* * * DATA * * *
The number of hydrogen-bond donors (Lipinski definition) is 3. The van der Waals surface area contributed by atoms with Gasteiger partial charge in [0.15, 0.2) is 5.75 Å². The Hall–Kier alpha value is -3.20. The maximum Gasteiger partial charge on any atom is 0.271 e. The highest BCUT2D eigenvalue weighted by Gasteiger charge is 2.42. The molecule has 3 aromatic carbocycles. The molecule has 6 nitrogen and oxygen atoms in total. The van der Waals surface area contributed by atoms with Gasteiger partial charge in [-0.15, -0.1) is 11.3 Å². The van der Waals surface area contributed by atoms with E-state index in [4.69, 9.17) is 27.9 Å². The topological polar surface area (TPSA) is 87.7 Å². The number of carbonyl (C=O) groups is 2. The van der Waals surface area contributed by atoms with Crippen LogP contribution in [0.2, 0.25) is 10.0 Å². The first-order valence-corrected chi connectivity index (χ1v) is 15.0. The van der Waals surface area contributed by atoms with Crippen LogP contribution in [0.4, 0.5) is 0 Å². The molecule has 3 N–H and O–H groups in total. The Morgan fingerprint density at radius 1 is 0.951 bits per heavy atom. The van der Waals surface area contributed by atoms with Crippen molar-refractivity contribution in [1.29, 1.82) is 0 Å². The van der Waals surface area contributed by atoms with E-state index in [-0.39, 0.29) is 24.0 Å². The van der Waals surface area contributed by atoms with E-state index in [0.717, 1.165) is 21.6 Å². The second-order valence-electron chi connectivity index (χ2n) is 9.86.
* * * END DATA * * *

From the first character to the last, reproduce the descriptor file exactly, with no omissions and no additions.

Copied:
The number of hydrogen-bond donors (Lipinski definition) is 3. The van der Waals surface area contributed by atoms with Gasteiger partial charge in [0.15, 0.2) is 5.75 Å². The Hall–Kier alpha value is -3.20. The maximum Gasteiger partial charge on any atom is 0.271 e. The highest BCUT2D eigenvalue weighted by Gasteiger charge is 2.42. The molecule has 3 aromatic carbocycles. The molecule has 6 nitrogen and oxygen atoms in total. The van der Waals surface area contributed by atoms with Gasteiger partial charge in [-0.15, -0.1) is 11.3 Å². The van der Waals surface area contributed by atoms with E-state index in [4.69, 9.17) is 27.9 Å². The topological polar surface area (TPSA) is 87.7 Å². The number of carbonyl (C=O) groups is 2. The van der Waals surface area contributed by atoms with Crippen LogP contribution in [0.2, 0.25) is 10.0 Å². The first-order valence-corrected chi connectivity index (χ1v) is 15.0. The van der Waals surface area contributed by atoms with Crippen LogP contribution in [0.4, 0.5) is 0 Å². The molecule has 3 N–H and O–H groups in total. The Morgan fingerprint density at radius 1 is 0.951 bits per heavy atom. The van der Waals surface area contributed by atoms with Crippen molar-refractivity contribution in [1.29, 1.82) is 0 Å². The van der Waals surface area contributed by atoms with E-state index in [-0.39, 0.29) is 24.0 Å². The van der Waals surface area contributed by atoms with E-state index in [0.717, 1.165) is 21.6 Å². The second-order valence-electron chi connectivity index (χ2n) is 9.86.